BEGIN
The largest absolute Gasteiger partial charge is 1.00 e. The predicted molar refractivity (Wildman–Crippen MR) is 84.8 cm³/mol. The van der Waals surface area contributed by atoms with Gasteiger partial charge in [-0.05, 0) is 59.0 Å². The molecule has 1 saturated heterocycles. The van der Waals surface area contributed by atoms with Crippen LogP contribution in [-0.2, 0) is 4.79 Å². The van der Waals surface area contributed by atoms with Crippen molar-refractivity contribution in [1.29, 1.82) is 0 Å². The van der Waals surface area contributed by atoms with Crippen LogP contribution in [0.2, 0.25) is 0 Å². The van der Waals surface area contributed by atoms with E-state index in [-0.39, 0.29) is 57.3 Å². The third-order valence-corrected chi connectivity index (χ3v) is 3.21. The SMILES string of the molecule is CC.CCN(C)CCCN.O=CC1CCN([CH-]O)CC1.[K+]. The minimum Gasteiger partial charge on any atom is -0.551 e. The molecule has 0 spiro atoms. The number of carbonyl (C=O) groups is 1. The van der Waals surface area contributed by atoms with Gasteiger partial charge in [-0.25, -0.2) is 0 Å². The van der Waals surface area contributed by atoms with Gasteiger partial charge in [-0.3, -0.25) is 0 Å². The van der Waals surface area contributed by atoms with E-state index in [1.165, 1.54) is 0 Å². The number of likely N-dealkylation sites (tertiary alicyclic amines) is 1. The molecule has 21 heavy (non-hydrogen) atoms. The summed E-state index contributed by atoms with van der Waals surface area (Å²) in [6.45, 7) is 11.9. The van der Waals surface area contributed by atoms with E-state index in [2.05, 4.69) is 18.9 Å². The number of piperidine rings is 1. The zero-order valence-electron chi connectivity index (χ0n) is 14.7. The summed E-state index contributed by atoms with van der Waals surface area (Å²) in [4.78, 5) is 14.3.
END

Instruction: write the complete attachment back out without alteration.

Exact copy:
The largest absolute Gasteiger partial charge is 1.00 e. The predicted molar refractivity (Wildman–Crippen MR) is 84.8 cm³/mol. The van der Waals surface area contributed by atoms with Gasteiger partial charge in [-0.05, 0) is 59.0 Å². The molecule has 1 saturated heterocycles. The van der Waals surface area contributed by atoms with Crippen LogP contribution in [-0.2, 0) is 4.79 Å². The van der Waals surface area contributed by atoms with Crippen molar-refractivity contribution in [1.29, 1.82) is 0 Å². The van der Waals surface area contributed by atoms with Crippen LogP contribution in [0.2, 0.25) is 0 Å². The van der Waals surface area contributed by atoms with E-state index in [-0.39, 0.29) is 57.3 Å². The third-order valence-corrected chi connectivity index (χ3v) is 3.21. The SMILES string of the molecule is CC.CCN(C)CCCN.O=CC1CCN([CH-]O)CC1.[K+]. The minimum Gasteiger partial charge on any atom is -0.551 e. The molecule has 0 spiro atoms. The number of carbonyl (C=O) groups is 1. The van der Waals surface area contributed by atoms with Gasteiger partial charge in [-0.25, -0.2) is 0 Å². The van der Waals surface area contributed by atoms with Gasteiger partial charge in [-0.3, -0.25) is 0 Å². The van der Waals surface area contributed by atoms with E-state index in [1.165, 1.54) is 0 Å². The number of likely N-dealkylation sites (tertiary alicyclic amines) is 1. The molecule has 21 heavy (non-hydrogen) atoms. The summed E-state index contributed by atoms with van der Waals surface area (Å²) in [6.45, 7) is 11.9. The van der Waals surface area contributed by atoms with E-state index in [2.05, 4.69) is 18.9 Å². The number of piperidine rings is 1. The zero-order valence-electron chi connectivity index (χ0n) is 14.7. The summed E-state index contributed by atoms with van der Waals surface area (Å²) in [4.78, 5) is 14.3.